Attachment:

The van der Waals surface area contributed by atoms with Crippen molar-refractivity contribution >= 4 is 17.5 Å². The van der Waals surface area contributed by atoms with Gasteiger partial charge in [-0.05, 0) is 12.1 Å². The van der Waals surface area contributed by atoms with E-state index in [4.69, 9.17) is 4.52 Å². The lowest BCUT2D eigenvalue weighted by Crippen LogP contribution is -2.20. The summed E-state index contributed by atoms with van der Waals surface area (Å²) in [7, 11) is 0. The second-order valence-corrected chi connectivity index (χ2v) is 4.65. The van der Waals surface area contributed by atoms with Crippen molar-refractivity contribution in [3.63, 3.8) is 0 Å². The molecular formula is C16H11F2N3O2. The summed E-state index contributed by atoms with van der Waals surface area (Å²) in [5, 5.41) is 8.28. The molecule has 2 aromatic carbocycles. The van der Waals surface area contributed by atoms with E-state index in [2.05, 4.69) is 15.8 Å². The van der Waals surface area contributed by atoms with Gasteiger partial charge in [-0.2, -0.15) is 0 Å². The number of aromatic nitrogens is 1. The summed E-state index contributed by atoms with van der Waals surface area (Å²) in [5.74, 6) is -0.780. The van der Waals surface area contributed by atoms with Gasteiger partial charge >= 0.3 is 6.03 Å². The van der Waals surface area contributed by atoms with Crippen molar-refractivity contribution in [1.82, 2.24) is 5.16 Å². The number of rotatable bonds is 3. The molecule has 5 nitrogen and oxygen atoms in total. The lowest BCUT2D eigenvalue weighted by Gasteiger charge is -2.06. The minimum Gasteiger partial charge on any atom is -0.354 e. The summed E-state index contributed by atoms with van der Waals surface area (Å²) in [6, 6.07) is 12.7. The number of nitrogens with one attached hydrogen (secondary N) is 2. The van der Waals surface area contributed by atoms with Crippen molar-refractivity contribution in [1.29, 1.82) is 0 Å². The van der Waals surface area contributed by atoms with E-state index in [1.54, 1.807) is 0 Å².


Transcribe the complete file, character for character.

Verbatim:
The van der Waals surface area contributed by atoms with Crippen molar-refractivity contribution >= 4 is 17.5 Å². The van der Waals surface area contributed by atoms with Gasteiger partial charge in [-0.05, 0) is 12.1 Å². The van der Waals surface area contributed by atoms with E-state index in [4.69, 9.17) is 4.52 Å². The lowest BCUT2D eigenvalue weighted by Crippen LogP contribution is -2.20. The summed E-state index contributed by atoms with van der Waals surface area (Å²) in [7, 11) is 0. The second-order valence-corrected chi connectivity index (χ2v) is 4.65. The van der Waals surface area contributed by atoms with Crippen molar-refractivity contribution in [3.63, 3.8) is 0 Å². The molecular formula is C16H11F2N3O2. The summed E-state index contributed by atoms with van der Waals surface area (Å²) in [5, 5.41) is 8.28. The molecule has 2 aromatic carbocycles. The van der Waals surface area contributed by atoms with E-state index in [2.05, 4.69) is 15.8 Å². The van der Waals surface area contributed by atoms with Gasteiger partial charge in [-0.2, -0.15) is 0 Å². The number of aromatic nitrogens is 1. The summed E-state index contributed by atoms with van der Waals surface area (Å²) in [5.74, 6) is -0.780. The van der Waals surface area contributed by atoms with Gasteiger partial charge >= 0.3 is 6.03 Å². The van der Waals surface area contributed by atoms with Crippen molar-refractivity contribution in [1.82, 2.24) is 5.16 Å². The number of rotatable bonds is 3. The molecule has 5 nitrogen and oxygen atoms in total. The lowest BCUT2D eigenvalue weighted by Gasteiger charge is -2.06. The minimum Gasteiger partial charge on any atom is -0.354 e. The summed E-state index contributed by atoms with van der Waals surface area (Å²) in [6, 6.07) is 12.7. The number of nitrogens with one attached hydrogen (secondary N) is 2. The van der Waals surface area contributed by atoms with Crippen molar-refractivity contribution in [1.29, 1.82) is 0 Å². The van der Waals surface area contributed by atoms with E-state index in [1.54, 1.807) is 0 Å².